BOISE — The water supply outlook for most of southwestern Idaho continues to improve with a series of snow and rain storms that have pounded the region in March and April.
March precipitation was 163 percent of normal in the Boise basin, according to the Natural Resources Conservation Service.
“This last bunch of storms we got kind of sealed the deal for us. It’s going to be a good irrigation season,” said Alan Newbill, chairman of the Pioneer Irrigation District’s board of directors.
The water supply situation in this part of the state improved dramatically from January to March 1. But it’s continued to improve since then and water supply managers now expect a normal water year for irrigators.
Reservoir storage on the Boise system was 107 percent of average and 64 percent of capacity on April 1, according to NRCS.
“I’m feeling a lot better than I was a month ago,” said Greg Curtis, water superintendent for the Nampa & Meridian Irrigation District, the Treasure Valley’s largest. “We were needing a couple more good storms and, lo and behold, we got them.”
Until the snow melts and the water is actually in the reservoirs, it’s hard to predict exactly how much water will be available this year, he added.
But given the current snowpack and reservoir situation, “It’s painting a much better picture than we had a month ago or even two weeks ago,” Curtis said. “It makes me a whole lot more optimistic that we can get a full season out of it.”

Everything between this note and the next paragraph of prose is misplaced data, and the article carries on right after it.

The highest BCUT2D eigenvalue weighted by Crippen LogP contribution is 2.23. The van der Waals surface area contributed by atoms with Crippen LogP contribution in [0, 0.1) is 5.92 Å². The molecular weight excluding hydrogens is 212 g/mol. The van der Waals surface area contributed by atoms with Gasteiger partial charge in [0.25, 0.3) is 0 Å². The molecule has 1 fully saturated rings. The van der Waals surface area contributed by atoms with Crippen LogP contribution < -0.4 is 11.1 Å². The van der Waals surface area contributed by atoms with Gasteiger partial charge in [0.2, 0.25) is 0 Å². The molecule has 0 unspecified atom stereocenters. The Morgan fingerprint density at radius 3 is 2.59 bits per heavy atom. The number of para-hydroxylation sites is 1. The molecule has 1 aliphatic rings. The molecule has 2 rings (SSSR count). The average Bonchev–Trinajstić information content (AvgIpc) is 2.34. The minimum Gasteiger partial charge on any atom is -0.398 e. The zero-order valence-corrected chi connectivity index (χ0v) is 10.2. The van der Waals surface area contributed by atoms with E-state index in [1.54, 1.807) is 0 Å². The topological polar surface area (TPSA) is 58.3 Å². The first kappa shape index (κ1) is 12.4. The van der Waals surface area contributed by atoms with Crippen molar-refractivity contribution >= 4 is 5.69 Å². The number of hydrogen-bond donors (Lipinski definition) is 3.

Many irrigation districts in the valley significantly reduced allotments and stopped delivering water about a month early last year to get by.
This year should be a different story, said Tim Page, project manager for the Boise Project Board of Control, which provides water to five irrigation districts in the valley.
“The last few storms we had really made a big difference,” he said. “I think we’re going to have a fairly close to normal irrigation season.”
Caldwell’s Tony Weitz was one of the farmers who had their annual water allotment reduced and their irrigation water shut off about a month early last year. That impacted some of his cropping decisions.
Weitz planted spring wheat in late February 2013 before he realized how dire the water situation was going to be. When he understood how bad it really was, “we just left the spring wheat we had planted without irrigation and used the water for the rest of our crops,” he said.
Weitz doesn’t expect to have to make those kinds of decisions this year.
“It’s a lot better now,” he said. “It should be pretty close to normal this year.”